Thursday, November 14, 2013

"A Succubus for Remembrance" Excerpts - Ways To Break A Good Man, 3

Still buried in the guts of editing and formatting A Succubus for Remembrance.  Watch this space, soon, etc, etc.

In the meantime here's another excerpt from one of the new stories, "Ways To Break A Good Man, 3":

* * * *

DCI Ben Millard noticed the girl with the flame-red hair as he was walking back to the station after lunch.  Or rather, it was her perfume he noticed first—a seductive melange of sensual aromas that surrounded her in a cloud.  The perfume tugged at his nostrils as he walked past, teasing him with fragments of half-remembered erotic exploits.  The scent seemed familiar although he couldn’t place it.  Maybe it was a brand Adrienne used to wear.

Millard pushed thoughts of Adrienne aside.  Not today.

Even though he was single now, Millard didn’t usually look at other women.  Old habits die hard and all that.  This girl was hard to ignore.  She stood beneath a streetlamp about fifty feet from the rear entrance to the station.  Her appearance was as attention-grabbing as her perfume.  Her slim figure was hidden beneath a glossy leather coat that extended down to just above her knees.  A pair of long lithe legs emerged from the hem of the coat and terminated in a stylish pair of black shoes.  Her hands and wrists were covered in a matching pair of black gloves.  Lustrous red hair cascaded down onto her shoulders in waves of shimmering fire.  Millard thought she resembled a starlet from an old ‘70s thriller.  Unusual to see a young woman embrace the old fashions.  Classy.  Most girls today were either aggressively dowdy or ineptly raunchy.

“That’s a bit of alright,” DI Martyn Ward said to him as they passed her and entered the station.

“Bit young for me,” Millard said.

“Never stopped Berlusconi,” Ward said with a wink.

Considering he was a detective chief inspector in one of the largest metropolitan boroughs, Millard’s afternoon was remarkably incident free.  He debriefed the team on the forensics results from the latest murder case.  Case was possibly too strong a word.  One young lad, Joe Turner, had stabbed one of his mates in a petty dispute over a girl.  They had the motive—as feeble as it was—the murder weapon, and both Turner’s fingerprints on the murder weapon and his DNA at the crime scene.  This wasn’t one for the casebook of Sherlock Holmes.

Oh, the young lad would continue to swear black was white even when given irrefutable evidence of his guilt, but it would be enough for a jury.  Millard was sympathetic to the plight of disadvantaged youth, but—god help them—they didn’t half make it harder for themselves.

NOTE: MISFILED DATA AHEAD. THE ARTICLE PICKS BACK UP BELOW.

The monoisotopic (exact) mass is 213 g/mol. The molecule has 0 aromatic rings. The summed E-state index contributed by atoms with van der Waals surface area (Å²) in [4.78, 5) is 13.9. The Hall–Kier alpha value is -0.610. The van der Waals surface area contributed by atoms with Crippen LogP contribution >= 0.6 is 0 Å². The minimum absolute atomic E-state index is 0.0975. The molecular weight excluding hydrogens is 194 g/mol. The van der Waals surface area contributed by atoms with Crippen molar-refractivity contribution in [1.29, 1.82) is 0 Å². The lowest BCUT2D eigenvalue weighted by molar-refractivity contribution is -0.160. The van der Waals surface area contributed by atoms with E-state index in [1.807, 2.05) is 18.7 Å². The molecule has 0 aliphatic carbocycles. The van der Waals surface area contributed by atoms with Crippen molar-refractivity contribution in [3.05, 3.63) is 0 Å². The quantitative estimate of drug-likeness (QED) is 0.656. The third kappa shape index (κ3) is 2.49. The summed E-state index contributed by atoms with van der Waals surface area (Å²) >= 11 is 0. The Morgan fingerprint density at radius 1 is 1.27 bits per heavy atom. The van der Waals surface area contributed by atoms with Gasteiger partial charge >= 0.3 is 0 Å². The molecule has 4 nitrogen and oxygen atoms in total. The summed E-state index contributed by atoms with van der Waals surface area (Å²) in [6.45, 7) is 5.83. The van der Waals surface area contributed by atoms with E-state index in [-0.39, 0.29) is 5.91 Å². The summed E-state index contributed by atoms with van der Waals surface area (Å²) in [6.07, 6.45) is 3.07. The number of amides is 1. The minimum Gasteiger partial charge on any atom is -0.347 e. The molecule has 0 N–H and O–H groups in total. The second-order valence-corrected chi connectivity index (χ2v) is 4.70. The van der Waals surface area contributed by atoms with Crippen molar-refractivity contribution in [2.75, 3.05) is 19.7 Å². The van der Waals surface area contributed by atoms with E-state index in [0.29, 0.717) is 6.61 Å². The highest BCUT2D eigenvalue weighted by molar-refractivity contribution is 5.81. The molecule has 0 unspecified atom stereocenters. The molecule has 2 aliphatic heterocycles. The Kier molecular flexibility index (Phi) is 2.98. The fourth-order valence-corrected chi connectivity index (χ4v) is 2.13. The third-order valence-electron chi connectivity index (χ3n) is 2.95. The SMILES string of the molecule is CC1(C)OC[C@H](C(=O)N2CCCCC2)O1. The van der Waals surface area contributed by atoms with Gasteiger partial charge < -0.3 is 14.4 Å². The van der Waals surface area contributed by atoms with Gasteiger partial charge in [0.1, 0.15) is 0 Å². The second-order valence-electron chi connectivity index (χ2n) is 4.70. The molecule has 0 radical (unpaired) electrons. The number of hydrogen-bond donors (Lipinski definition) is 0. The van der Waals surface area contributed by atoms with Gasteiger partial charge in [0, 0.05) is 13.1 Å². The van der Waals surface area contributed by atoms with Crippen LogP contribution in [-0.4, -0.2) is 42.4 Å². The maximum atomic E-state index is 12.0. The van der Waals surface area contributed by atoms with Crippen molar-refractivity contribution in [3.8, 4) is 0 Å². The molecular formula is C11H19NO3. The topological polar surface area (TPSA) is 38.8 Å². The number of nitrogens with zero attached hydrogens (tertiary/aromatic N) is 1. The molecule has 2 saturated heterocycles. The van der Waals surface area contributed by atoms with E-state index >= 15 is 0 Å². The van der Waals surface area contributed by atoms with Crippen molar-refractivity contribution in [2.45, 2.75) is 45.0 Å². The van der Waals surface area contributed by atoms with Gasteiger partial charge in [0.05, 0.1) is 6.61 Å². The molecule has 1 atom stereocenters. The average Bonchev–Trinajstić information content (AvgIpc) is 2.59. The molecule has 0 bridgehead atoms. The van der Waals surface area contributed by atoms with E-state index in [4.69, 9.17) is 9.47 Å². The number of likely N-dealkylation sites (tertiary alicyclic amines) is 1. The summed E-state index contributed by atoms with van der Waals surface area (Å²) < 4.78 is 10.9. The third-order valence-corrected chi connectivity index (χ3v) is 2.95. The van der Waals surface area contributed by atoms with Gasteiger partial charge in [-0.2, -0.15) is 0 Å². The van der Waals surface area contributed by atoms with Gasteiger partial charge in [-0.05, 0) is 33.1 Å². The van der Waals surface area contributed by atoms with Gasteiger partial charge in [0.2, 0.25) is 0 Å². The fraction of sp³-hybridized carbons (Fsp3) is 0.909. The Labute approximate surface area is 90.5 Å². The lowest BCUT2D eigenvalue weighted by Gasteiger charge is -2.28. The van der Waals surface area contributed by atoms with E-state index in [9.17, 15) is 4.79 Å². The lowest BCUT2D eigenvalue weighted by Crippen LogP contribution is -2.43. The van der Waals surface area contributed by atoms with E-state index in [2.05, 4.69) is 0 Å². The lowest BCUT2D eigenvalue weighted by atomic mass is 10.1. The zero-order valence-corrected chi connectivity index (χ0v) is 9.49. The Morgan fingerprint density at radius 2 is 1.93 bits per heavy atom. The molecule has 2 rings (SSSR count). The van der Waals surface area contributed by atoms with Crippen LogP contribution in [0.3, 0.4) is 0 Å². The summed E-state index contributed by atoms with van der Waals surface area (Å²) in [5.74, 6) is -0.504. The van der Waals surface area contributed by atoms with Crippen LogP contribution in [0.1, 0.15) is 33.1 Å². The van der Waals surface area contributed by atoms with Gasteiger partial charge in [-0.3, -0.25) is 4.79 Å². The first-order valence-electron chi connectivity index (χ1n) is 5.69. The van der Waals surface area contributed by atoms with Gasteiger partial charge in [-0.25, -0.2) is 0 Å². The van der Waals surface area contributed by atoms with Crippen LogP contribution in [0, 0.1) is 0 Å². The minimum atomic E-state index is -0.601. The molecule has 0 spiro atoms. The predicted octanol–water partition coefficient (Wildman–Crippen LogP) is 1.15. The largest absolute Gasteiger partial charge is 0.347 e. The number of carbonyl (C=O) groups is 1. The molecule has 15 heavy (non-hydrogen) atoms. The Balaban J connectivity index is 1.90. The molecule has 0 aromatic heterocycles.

And that was mostly it for the afternoon.  Millard took advantage of the brief respite to get stuck into his paperwork backlog.  No doubt another alcohol-sodden city-centre weekend would leave him with a full plate of work again when he came back in on Monday.

“Hey boss.”  Ward popped his head around the door as the hands of the clock swept around to five-thirty.  “Looks like we’re all done here.  We’re going to have a poker night over at Chris’s.  You in?”

“Yeah, su—”

Millard pulled a face.  He looked at the phone sitting on his desk.  There was still one item sitting in his in-tray.

“Sorry, Martyn.  Still some work I need to get done.  Maybe next time.”

“Sure, no problem, boss.  Give us a buzz if you change your mind.”

Millard knew Ward was trying to help.  They all were after that . . . business with Adrienne.  The frustrating thing was this time he would have come along . . .

He looked at the phone again.

. . . if there wasn’t something else he had to do.

Millard carried on with his paperwork for another ten minutes or so and then got up to stretch his legs.  He walked over to the window and watched as most of the staff headed out to either their homes or their local watering holes.  He was tempted to say sod it and join them.

He noticed the girl with the flame-red hair was still waiting underneath her streetlamp.  Her arms were folded and she glanced left and right along the road.  She couldn’t be a working girl, could she?  She’d have to be a bit daft to set up a pitch here, not fifty yards from the largest police station in the city.  Poor lass must be waiting for someone.  No doubt they’d be in for an earful when they finally showed up.

* * * *

This one has links with another story in the collection and features a returning character from the last collection (Freedom).

Coming soon (providing I don't collapse from overwork :) ) . . .


  1. Hmm, I just had some fun guessing the identity of the returning character. Looking forward see if I was right :)

  2. In light of your recent twitter comments: if you're ever looking for help with editing, I'd happily volunteer! (/Shameless attempt to get sneak-peek at stories).

    1. Cheers for the offer, but I'm good now (hoping not too many errors slipped through). The proof-reading is normally fine for me. It was the two 10K+ stories that needed a little extra rewriting near the end that slowed me down. :D